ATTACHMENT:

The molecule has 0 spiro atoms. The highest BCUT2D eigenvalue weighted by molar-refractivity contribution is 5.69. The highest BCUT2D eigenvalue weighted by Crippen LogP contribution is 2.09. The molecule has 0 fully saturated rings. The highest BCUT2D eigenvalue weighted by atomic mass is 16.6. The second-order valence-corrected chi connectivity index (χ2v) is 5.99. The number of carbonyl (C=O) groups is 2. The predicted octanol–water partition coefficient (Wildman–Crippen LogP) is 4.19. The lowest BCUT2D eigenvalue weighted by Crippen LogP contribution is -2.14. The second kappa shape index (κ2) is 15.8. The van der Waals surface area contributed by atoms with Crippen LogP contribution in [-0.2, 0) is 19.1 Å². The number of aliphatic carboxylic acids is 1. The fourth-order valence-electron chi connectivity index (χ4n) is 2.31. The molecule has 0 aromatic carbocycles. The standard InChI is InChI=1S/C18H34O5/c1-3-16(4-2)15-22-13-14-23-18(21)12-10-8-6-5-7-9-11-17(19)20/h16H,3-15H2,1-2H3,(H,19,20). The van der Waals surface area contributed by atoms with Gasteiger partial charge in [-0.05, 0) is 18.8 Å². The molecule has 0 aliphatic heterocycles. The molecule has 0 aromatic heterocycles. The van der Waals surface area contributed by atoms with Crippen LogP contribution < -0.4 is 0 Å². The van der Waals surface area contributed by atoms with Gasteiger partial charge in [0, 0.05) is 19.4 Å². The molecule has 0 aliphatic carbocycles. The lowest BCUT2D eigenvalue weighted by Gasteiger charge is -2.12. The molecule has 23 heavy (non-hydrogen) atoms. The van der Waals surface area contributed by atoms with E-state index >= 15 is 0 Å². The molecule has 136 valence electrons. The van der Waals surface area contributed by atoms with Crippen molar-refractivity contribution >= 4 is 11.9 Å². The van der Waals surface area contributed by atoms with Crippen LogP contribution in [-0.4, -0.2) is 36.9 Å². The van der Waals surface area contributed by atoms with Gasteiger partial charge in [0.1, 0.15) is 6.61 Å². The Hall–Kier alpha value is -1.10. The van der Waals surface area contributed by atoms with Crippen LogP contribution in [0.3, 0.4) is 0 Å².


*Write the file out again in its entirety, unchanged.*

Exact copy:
The molecule has 0 spiro atoms. The highest BCUT2D eigenvalue weighted by molar-refractivity contribution is 5.69. The highest BCUT2D eigenvalue weighted by Crippen LogP contribution is 2.09. The molecule has 0 fully saturated rings. The highest BCUT2D eigenvalue weighted by atomic mass is 16.6. The second-order valence-corrected chi connectivity index (χ2v) is 5.99. The number of carbonyl (C=O) groups is 2. The predicted octanol–water partition coefficient (Wildman–Crippen LogP) is 4.19. The lowest BCUT2D eigenvalue weighted by Crippen LogP contribution is -2.14. The second kappa shape index (κ2) is 15.8. The van der Waals surface area contributed by atoms with Crippen LogP contribution in [-0.2, 0) is 19.1 Å². The number of aliphatic carboxylic acids is 1. The fourth-order valence-electron chi connectivity index (χ4n) is 2.31. The molecule has 0 aromatic carbocycles. The standard InChI is InChI=1S/C18H34O5/c1-3-16(4-2)15-22-13-14-23-18(21)12-10-8-6-5-7-9-11-17(19)20/h16H,3-15H2,1-2H3,(H,19,20). The van der Waals surface area contributed by atoms with Gasteiger partial charge in [-0.05, 0) is 18.8 Å². The molecule has 0 aliphatic heterocycles. The molecule has 0 aromatic heterocycles. The van der Waals surface area contributed by atoms with Crippen LogP contribution < -0.4 is 0 Å². The van der Waals surface area contributed by atoms with Gasteiger partial charge in [0, 0.05) is 19.4 Å². The molecule has 0 aliphatic carbocycles. The lowest BCUT2D eigenvalue weighted by Gasteiger charge is -2.12. The molecule has 23 heavy (non-hydrogen) atoms. The van der Waals surface area contributed by atoms with E-state index >= 15 is 0 Å². The molecule has 136 valence electrons. The van der Waals surface area contributed by atoms with Crippen molar-refractivity contribution >= 4 is 11.9 Å². The van der Waals surface area contributed by atoms with Crippen LogP contribution in [-0.4, -0.2) is 36.9 Å². The van der Waals surface area contributed by atoms with Gasteiger partial charge in [0.1, 0.15) is 6.61 Å². The Hall–Kier alpha value is -1.10. The van der Waals surface area contributed by atoms with Crippen LogP contribution in [0.3, 0.4) is 0 Å².